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ARS Home » Northeast Area » Wyndmoor, Pennsylvania » Eastern Regional Research Center » Biobased and Other Animal Co-products Research » Research » Publications at this Location » Publication #337389

Research Project: Commercial Products from Microbial Lipids

Location: Biobased and Other Animal Co-products Research

Title: Sophorolipid biosurfactant against bacteria relevant to tooth caries and skin hygiene

Author
item Solaiman, Daniel - Dan
item Ashby, Richard - Rick
item Uknalis, Joseph
item Fan, A - Colgate-Palmolive
item Du-thumm, L - Colgate-Palmolive

Submitted to: American Oil Chemists' Society Meeting
Publication Type: Abstract Only
Publication Acceptance Date: 4/11/2017
Publication Date: N/A
Citation: N/A

Interpretive Summary:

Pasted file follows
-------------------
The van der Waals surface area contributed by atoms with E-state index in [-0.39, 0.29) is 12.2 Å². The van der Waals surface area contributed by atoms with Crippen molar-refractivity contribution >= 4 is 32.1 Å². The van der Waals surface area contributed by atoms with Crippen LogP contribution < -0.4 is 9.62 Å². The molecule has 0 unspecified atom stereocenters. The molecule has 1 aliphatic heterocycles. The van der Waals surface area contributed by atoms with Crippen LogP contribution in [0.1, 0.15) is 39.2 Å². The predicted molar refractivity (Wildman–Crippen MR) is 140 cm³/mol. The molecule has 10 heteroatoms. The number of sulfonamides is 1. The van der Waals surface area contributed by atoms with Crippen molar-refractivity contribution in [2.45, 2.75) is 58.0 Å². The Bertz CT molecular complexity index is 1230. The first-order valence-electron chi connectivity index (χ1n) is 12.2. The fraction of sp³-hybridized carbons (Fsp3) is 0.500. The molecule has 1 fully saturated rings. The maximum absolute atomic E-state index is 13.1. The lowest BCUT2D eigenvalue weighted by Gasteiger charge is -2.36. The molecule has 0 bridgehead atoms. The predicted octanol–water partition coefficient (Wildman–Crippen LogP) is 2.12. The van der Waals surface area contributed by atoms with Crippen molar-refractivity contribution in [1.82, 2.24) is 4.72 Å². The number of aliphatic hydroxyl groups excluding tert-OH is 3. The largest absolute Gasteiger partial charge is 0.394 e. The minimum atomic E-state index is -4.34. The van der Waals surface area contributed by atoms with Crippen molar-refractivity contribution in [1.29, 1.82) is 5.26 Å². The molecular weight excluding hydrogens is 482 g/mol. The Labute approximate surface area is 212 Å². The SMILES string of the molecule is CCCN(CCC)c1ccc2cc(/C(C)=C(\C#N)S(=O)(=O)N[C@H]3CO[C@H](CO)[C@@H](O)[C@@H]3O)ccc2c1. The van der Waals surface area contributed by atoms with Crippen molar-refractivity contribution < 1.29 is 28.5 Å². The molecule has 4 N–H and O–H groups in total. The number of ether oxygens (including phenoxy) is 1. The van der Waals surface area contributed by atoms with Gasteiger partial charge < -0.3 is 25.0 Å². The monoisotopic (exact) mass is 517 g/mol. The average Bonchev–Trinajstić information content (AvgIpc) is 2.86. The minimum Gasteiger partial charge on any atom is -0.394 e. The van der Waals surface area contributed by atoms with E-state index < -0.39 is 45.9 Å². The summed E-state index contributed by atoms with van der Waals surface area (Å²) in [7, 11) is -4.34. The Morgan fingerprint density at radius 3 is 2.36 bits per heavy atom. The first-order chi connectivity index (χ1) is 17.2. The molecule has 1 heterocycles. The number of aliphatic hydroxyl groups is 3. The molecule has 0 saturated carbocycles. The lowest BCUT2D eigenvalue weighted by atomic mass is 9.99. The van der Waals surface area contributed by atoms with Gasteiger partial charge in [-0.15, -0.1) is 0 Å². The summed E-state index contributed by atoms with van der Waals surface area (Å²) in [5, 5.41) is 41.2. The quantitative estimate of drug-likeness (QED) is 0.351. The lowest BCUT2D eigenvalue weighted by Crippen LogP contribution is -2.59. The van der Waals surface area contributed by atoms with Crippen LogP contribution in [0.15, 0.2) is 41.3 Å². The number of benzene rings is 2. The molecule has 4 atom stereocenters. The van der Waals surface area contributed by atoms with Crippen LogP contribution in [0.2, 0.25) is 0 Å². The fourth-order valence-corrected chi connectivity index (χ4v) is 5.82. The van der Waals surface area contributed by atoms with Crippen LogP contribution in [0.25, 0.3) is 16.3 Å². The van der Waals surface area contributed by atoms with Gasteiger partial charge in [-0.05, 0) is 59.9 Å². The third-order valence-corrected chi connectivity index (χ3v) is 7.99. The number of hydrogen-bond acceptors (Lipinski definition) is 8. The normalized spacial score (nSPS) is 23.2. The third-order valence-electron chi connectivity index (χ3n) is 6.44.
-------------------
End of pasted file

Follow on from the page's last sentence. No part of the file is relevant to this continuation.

Technical Abstract: Sophorolipid (SL) is glycolipid biosurfactant produced by yeast. Its general antimicrobial activity was previously reported. In this paper, we present the antimicrobial activity of SL specifically against oral and skin bacteria. Using a microplate to continuously monitor cell growth, we found complete inhibition of cell growth at SL concentrations =1 mg/ml (1,000 ppm) for oral Lactobacilli tested and =50 ug/ml (50 ppm) for the oral uStreptococci. SEM study of SL-treated L. acidophilus (overnight; 1 mg/ml) suffered extensive cell lysis; S. mutans (at SL=130 ug/ml) showed extensive lesions on cell surface but no lysis. SL (at <1 mg/ml; i.e., sublethal dose) is bacteriocidal to the Lactococci, as shown by increased cell-doubling time (Td) and decreased final cell density (by A600nm) in concentration-dependent manner. SL at <50 µg/ml (sublethal dose) is merely bacteriostatic and only incurs cell injury to oral Streptococci, as evidenced by a prolonged lag-time of growth curves in a concentration-dependent manner but no differences in Td and the final A600nm. Standard Minimal Inhibitory Concentration (MIC) test was also performed towards a broad array of oral and skin bacteria. Superior antibacterial properties were achieved against 3 oral Streptococci species tested (MIC < 4ppm). Good antibacterial properties (MIC=19-39 ppm) were also achieved towards some Gram-positive skin bacteria such as S. haemolyticus, C. striatus and pathogenic S. aureus. However, its efficacy towards Gram-negative E. coli is only moderate (MIC=312-625 ppm). In conclusion, the results presented demonstrated the high value of SL as antimicrobials for applications in oral and skin care industries.